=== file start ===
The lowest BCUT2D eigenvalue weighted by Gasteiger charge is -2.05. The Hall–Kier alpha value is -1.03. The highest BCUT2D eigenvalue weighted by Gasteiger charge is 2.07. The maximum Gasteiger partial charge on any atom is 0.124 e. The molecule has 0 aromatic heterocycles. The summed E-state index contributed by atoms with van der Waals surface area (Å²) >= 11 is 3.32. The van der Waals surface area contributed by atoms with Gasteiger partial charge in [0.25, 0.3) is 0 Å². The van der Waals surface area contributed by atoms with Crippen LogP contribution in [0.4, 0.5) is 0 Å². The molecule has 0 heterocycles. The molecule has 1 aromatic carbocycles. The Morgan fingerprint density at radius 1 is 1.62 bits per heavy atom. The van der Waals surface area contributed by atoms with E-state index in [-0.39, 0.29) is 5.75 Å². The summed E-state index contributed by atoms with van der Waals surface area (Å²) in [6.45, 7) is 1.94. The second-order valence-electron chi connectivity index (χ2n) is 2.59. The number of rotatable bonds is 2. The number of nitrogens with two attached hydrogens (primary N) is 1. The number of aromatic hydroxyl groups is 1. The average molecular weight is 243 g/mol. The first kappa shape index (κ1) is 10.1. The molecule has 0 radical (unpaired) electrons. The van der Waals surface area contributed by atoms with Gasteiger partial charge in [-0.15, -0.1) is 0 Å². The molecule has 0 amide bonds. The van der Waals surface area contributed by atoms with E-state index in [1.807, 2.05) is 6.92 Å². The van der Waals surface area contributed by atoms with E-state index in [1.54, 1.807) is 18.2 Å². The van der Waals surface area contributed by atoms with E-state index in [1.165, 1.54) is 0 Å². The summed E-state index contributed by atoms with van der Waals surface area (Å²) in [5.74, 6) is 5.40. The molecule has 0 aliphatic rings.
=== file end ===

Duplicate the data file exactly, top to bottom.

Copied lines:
The lowest BCUT2D eigenvalue weighted by Gasteiger charge is -2.05. The Hall–Kier alpha value is -1.03. The highest BCUT2D eigenvalue weighted by Gasteiger charge is 2.07. The maximum Gasteiger partial charge on any atom is 0.124 e. The molecule has 0 aromatic heterocycles. The summed E-state index contributed by atoms with van der Waals surface area (Å²) >= 11 is 3.32. The van der Waals surface area contributed by atoms with Gasteiger partial charge in [0.25, 0.3) is 0 Å². The van der Waals surface area contributed by atoms with Crippen LogP contribution in [0.4, 0.5) is 0 Å². The molecule has 0 heterocycles. The molecule has 1 aromatic carbocycles. The Morgan fingerprint density at radius 1 is 1.62 bits per heavy atom. The van der Waals surface area contributed by atoms with E-state index in [-0.39, 0.29) is 5.75 Å². The summed E-state index contributed by atoms with van der Waals surface area (Å²) in [6.45, 7) is 1.94. The second-order valence-electron chi connectivity index (χ2n) is 2.59. The number of rotatable bonds is 2. The number of nitrogens with two attached hydrogens (primary N) is 1. The number of aromatic hydroxyl groups is 1. The average molecular weight is 243 g/mol. The first kappa shape index (κ1) is 10.1. The molecule has 0 radical (unpaired) electrons. The van der Waals surface area contributed by atoms with Gasteiger partial charge in [-0.15, -0.1) is 0 Å². The molecule has 0 amide bonds. The van der Waals surface area contributed by atoms with E-state index in [1.807, 2.05) is 6.92 Å². The van der Waals surface area contributed by atoms with E-state index in [1.54, 1.807) is 18.2 Å². The van der Waals surface area contributed by atoms with E-state index in [1.165, 1.54) is 0 Å². The summed E-state index contributed by atoms with van der Waals surface area (Å²) in [5.74, 6) is 5.40. The molecule has 0 aliphatic rings.